(November 6, 2015) A major showcase of companies developing new technologies from graphene and other two-dimensional materials took place this week at the Cambridge Graphene Centre.
More than 40 companies, mostly from the UK, are in Cambridge this week to demonstrate some of the new products being developed from graphene and other two-dimensional materials.
Graphene is a two-dimensional material made up of sheets of carbon atoms. With its combination of exceptional electrical, mechanical and thermal properties, graphene has the potential to revolutionise industries ranging from healthcare to electronics.
Cambridge Graphene Technology Day (Photo: Francis Sedgemore/Cambridge Graphene Centre)
On Thursday, the Cambridge Graphene Technology Day – an exhibition of graphene-based technologies organised by the Cambridge Graphene Centre, together with its partner companies – took place, showcasing new products based on graphene and related two-dimensional materials.
Some of the examples of the products and prototypes on display included flexible displays, printed electronics, and graphene-based heaters, all of which have potential for consumer applications. Other examples included concrete and road surfacing incorporating graphene, which would mean lighter and stronger infrastructure, and roads that have to be resurfaced far less often, greatly lowering the costs to local governments.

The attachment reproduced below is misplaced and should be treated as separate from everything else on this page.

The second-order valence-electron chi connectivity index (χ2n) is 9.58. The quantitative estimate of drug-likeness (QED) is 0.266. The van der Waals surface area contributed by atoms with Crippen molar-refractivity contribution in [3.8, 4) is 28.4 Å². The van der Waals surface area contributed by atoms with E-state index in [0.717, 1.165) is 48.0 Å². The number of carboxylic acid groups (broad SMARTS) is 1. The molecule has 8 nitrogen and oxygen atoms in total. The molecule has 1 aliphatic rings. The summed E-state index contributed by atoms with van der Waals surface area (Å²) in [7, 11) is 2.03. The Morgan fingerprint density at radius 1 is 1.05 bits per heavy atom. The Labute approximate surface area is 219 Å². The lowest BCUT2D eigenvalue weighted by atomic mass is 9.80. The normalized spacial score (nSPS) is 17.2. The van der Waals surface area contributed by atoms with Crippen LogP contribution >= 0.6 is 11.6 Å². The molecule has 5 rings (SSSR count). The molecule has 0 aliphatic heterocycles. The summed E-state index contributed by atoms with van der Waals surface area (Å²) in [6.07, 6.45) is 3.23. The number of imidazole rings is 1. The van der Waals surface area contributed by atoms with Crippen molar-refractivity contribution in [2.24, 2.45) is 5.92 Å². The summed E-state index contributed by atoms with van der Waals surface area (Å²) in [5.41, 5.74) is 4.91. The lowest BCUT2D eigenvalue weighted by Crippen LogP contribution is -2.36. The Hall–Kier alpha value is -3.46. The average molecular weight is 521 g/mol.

“At the Cambridge Graphene Technology Day we saw several real examples of graphene making its way from the lab to the factory floor – creating jobs and growth for Cambridge and the UK,” said Professor Andrea Ferrari, Director of the Cambridge Graphene Centre and of the EPSRC Centre for Doctoral Training in Graphene Technology. “Cambridge is very well-placed in the network of UK, European and global initiatives targeting the development of new products and devices based on graphene and related materials.”
Cambridge Graphene Technology Day
Cambridge has a long history of research and application into carbon-based materials, since the identification of the graphite structure in 1924, moving through to diamond, diamond-like carbon, conducting polymers, and carbon nanotubes, with a proven track-record in taking carbon research from the lab to the factory floor.
Cambridge is also one of the leading centres in graphene technology. Dr Krzysztof Koziol from the Department of Materials Science & Metallurgy sits on the management board of the EPSRC Centre for Doctoral Training in Graphene Technology. He is developing hybrid electrical wires made from copper and graphene in order to improve the amount of electric current they can carry, functional graphene heaters, anti-corrosion coatings, and graphene inks which can be used to draw printed circuit boards directly onto paper and other surfaces.